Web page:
Scence alot of people dont have regsterd names for that web cite heres the artical
The Contender' has another round in it
By CARLOS ARIAS
The Orange County Register
The Sylvester Stallone-Sugar Ray Leonard reality boxing series "The Contender" got TKO'd on network television by "Extreme Makeover," but boxing is known for comebacks.
Don't count "The Contender" out yet.
Leonard had more comebacks than one can count, and Stallone brought his "Rocky" character back for four sequels. These guys are not quitters, and it looks like they might be picking "The Contender" off the canvas for a comeback.
"The Contender" couldn't deliver the kind of numbers NBC expected, but it still got 6 million to 8 million people to watch every week. Stallone and Leonard are in negotiations with ESPN for a second season of the program.
There also has been talk of a "Contender" pay-per-view card in July that would feature a rematch of the million-dollar final between Sergio Mora and Peter Manfredo Jr. in the main event.
There were a lot of positive things about the show. It exposed non-boxing fans to the sport. It did a great job showing the different personalities of the fighters involved in the tournament.
The matchmaking was good. There weren't any big names in the tournament, but they were able to find a solid group of fighters with different styles that made for action-packed fights.
Alfonso Gomez's underdog story was enthralling. Mora's non-stereotypical lifestyle outside the ring made him very interesting to watch. Jesse Brinkley's over-the-top personality made for some of the show's best moments.
So here are some helpful suggestions if "The Contender" is to return for a second season.
The biggest problem many boxing fans had with the show was the fights weren't shown in their entirety with the exception of the finale. The drama of boxing is the fight itself. Any fight can end with one punch. That is the drama. That is the part that doesn't need to be edited or shown in slow motion. Let the fights speak for themselves.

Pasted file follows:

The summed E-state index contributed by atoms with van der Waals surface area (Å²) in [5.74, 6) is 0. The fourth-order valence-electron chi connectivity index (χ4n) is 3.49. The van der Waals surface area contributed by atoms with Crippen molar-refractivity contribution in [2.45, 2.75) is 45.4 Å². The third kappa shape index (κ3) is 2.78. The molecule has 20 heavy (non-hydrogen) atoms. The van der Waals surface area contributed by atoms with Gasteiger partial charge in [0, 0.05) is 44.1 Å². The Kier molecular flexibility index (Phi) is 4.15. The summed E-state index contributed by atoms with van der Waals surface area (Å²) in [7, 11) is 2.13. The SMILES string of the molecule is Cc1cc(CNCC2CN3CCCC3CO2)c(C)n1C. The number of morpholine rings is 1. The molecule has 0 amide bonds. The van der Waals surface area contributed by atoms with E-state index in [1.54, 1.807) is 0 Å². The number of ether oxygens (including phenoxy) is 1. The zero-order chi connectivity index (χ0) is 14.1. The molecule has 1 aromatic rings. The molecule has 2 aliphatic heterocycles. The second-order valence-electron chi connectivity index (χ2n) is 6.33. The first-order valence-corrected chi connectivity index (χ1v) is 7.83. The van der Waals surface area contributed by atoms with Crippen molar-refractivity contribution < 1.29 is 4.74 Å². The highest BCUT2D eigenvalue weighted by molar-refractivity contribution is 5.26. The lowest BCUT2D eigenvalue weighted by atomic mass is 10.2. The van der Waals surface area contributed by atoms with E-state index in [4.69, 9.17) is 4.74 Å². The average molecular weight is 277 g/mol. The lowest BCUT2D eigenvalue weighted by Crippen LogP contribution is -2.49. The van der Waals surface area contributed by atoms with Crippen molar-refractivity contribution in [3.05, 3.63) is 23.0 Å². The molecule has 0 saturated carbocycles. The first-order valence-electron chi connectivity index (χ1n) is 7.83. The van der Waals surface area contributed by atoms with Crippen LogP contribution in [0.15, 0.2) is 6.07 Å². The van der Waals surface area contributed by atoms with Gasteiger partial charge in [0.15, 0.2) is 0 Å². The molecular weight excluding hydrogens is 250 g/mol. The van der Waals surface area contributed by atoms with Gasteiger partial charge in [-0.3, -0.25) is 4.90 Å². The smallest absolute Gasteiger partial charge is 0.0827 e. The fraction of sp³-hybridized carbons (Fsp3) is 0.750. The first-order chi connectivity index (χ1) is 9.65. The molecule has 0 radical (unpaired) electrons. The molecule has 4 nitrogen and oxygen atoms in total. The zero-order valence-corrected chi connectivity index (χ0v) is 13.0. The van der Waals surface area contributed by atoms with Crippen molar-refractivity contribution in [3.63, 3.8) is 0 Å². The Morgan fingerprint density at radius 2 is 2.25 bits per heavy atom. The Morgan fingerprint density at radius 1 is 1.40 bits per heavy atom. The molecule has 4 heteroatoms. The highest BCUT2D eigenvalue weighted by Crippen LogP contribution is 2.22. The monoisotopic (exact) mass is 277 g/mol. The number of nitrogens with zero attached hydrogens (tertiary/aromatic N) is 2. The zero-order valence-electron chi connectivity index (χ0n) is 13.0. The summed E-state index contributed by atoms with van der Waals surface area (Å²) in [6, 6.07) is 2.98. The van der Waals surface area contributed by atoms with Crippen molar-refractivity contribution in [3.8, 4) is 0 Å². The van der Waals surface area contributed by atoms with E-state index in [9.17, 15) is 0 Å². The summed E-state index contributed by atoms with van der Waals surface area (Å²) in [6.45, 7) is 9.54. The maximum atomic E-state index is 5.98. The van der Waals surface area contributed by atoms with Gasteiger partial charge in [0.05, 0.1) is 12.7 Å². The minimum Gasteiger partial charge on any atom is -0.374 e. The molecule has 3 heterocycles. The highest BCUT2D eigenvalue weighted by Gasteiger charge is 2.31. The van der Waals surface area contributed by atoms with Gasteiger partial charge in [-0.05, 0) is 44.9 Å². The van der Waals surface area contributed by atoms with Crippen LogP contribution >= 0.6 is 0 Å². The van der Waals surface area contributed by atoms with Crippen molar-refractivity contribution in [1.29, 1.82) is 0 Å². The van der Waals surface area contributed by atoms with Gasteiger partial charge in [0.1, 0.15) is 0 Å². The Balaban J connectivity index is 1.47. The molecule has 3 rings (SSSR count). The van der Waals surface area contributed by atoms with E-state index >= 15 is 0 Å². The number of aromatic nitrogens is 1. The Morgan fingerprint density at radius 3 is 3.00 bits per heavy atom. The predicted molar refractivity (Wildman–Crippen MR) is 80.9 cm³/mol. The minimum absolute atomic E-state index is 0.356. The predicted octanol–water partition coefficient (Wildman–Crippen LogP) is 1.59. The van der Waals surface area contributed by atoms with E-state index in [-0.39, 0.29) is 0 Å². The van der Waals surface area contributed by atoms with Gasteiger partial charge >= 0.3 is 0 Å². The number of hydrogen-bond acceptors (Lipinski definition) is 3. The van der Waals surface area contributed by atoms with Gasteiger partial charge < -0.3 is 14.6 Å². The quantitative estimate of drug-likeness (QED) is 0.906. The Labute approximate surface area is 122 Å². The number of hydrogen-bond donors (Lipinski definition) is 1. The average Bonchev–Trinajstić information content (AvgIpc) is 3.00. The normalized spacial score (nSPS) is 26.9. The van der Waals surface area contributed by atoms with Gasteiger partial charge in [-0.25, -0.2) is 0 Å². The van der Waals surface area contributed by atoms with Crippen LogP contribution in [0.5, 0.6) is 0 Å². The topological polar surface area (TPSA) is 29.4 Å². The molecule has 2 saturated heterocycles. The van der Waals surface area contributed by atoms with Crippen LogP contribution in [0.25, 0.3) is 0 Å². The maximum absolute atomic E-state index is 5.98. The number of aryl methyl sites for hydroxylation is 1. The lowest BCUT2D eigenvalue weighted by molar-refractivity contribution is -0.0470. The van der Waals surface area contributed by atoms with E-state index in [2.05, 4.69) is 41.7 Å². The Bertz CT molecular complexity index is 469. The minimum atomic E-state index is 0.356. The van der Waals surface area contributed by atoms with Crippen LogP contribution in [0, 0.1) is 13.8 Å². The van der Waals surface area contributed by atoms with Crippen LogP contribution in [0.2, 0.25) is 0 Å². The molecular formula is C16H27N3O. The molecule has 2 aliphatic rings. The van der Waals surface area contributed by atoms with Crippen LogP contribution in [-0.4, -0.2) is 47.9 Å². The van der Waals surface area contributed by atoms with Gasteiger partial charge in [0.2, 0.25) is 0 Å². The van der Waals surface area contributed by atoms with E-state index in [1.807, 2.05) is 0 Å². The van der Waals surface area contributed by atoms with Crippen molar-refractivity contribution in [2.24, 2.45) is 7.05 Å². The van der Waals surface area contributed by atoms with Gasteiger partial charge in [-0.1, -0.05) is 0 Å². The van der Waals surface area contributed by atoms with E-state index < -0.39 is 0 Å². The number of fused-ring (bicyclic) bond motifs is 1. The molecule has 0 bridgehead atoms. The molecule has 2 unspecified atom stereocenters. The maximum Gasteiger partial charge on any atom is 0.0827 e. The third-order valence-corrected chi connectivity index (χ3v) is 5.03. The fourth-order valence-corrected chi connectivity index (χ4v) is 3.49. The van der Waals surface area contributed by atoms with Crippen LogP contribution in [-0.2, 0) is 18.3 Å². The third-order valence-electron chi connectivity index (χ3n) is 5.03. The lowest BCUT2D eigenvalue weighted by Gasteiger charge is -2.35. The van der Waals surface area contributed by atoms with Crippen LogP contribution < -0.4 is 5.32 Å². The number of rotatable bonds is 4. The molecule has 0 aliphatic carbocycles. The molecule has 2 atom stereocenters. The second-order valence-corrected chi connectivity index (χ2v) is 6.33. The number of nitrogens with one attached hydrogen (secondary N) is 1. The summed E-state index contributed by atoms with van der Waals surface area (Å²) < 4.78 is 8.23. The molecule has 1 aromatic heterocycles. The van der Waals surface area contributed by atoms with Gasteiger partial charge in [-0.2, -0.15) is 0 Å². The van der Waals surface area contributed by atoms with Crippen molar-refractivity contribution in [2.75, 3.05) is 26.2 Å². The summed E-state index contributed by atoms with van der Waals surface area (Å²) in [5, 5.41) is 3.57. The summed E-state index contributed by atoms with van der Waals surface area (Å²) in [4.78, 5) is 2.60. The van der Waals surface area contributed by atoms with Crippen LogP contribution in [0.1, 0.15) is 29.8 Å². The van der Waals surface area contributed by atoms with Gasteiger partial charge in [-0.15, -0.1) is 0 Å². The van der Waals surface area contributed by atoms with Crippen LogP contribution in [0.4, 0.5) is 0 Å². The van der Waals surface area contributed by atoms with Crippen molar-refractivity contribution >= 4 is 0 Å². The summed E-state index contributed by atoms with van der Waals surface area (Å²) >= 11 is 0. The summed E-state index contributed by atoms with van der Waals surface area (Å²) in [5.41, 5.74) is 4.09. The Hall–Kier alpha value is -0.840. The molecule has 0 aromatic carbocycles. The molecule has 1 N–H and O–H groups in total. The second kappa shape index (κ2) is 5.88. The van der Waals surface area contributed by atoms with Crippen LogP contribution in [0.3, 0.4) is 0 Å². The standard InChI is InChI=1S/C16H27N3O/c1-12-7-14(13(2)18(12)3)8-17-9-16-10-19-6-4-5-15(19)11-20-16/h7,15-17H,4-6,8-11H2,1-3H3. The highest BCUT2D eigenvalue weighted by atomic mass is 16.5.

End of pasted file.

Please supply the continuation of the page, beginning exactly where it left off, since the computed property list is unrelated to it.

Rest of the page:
Another issue is every show dealt with how the fighters were doing everything for their families. By the third show we got it. It got hammered into our heads like a left hook from Mike Tyson.
We want to know about their families and their backgrounds, but we also want to know about the rivalries that developed between the fighters. What kind of mind games were going on in the house?
They showed a little bit about how these guys deal with living and training with each other then trying to knock each other out. Let's see more of that.
The final suggestion is don't use heavyweights for the next season. Nobody wants to watch clinch fests or two big guys wrestling around the ring.
There is a wealth of talent from 130-140 pounds. That is the place to find the kind of talent that will create excitement.
STAPLES CENTER FIGHTS
The pay-per-view portion of Saturday night's card at Staples Center begins at 6 p.m., but local fight fans who attend the card can get a look at a number of top prospects when the live card starts at 4 p.m.
The pay-per-view portion of the card features middleweight prospect Jesus Gonzales (16-0, 11 KOs) vs. Dewey Welliver (16-15-1, 5 KOs), IBF bantamweight champion Rafael Marquez (33-3, 30 KOs) vs. Ricardo "Chapo" Vargas (37-10-3, 12 KOs), Julio Cesar Chavez Jr. (18-0, 13 KOs) vs. Adam Wynant (9-3-1, 3 KOs), former IBF super-featherweight champion Carlos "Famoso" Hernandez (41-4-1, 24 KOs) vs. former WBC champion Jesus Chavez (40-3, 28 KOs) and Julio Cesar Chavez Sr. (107-5-2, 87 KOs) vs. Ivan Robinson (32-9-2, 12 KOs) in the main event. There are five more fights on the non-televised portion of the card. Tickets are $25-$200.
FIGHT OF THE WEEK
Jesus Chavez vs. Carlos "Famoso" Hernandez: A rematch with Erik Morales and the No. 1 challenger spot for WBC 130-pound champion Marco Antonio Barrera is on the line in this one. Hernandez pulls out a hard-fought victory.
Record in 2005 predictions: 16-6.